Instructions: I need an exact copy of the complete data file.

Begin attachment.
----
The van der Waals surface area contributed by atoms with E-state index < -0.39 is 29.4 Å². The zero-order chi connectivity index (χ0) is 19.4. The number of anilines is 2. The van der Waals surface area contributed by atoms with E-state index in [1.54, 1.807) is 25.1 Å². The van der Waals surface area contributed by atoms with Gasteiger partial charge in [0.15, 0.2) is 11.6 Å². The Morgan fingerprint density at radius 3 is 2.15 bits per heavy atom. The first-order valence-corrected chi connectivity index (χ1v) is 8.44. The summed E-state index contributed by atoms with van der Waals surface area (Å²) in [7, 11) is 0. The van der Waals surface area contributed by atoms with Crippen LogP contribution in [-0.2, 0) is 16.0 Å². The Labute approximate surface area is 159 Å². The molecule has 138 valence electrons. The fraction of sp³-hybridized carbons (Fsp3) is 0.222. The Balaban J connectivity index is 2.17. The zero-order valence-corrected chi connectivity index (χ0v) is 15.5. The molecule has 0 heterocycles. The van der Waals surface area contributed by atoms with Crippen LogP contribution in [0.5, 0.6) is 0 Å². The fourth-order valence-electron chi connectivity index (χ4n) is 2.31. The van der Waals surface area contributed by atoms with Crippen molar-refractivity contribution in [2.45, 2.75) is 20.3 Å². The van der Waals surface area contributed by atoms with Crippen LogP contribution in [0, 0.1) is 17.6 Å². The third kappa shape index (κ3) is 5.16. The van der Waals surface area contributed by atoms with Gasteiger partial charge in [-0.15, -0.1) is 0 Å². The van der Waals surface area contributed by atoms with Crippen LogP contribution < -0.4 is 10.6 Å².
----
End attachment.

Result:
The van der Waals surface area contributed by atoms with E-state index < -0.39 is 29.4 Å². The zero-order chi connectivity index (χ0) is 19.4. The number of anilines is 2. The van der Waals surface area contributed by atoms with E-state index in [1.54, 1.807) is 25.1 Å². The van der Waals surface area contributed by atoms with Gasteiger partial charge in [0.15, 0.2) is 11.6 Å². The Morgan fingerprint density at radius 3 is 2.15 bits per heavy atom. The first-order valence-corrected chi connectivity index (χ1v) is 8.44. The summed E-state index contributed by atoms with van der Waals surface area (Å²) in [7, 11) is 0. The van der Waals surface area contributed by atoms with Crippen LogP contribution in [-0.2, 0) is 16.0 Å². The Labute approximate surface area is 159 Å². The molecule has 138 valence electrons. The fraction of sp³-hybridized carbons (Fsp3) is 0.222. The Balaban J connectivity index is 2.17. The zero-order valence-corrected chi connectivity index (χ0v) is 15.5. The molecule has 0 heterocycles. The van der Waals surface area contributed by atoms with Crippen LogP contribution in [0.5, 0.6) is 0 Å². The fourth-order valence-electron chi connectivity index (χ4n) is 2.31. The van der Waals surface area contributed by atoms with Crippen molar-refractivity contribution in [2.45, 2.75) is 20.3 Å². The van der Waals surface area contributed by atoms with Crippen LogP contribution in [0, 0.1) is 17.6 Å². The third kappa shape index (κ3) is 5.16. The van der Waals surface area contributed by atoms with Gasteiger partial charge in [-0.15, -0.1) is 0 Å². The van der Waals surface area contributed by atoms with Crippen LogP contribution < -0.4 is 10.6 Å².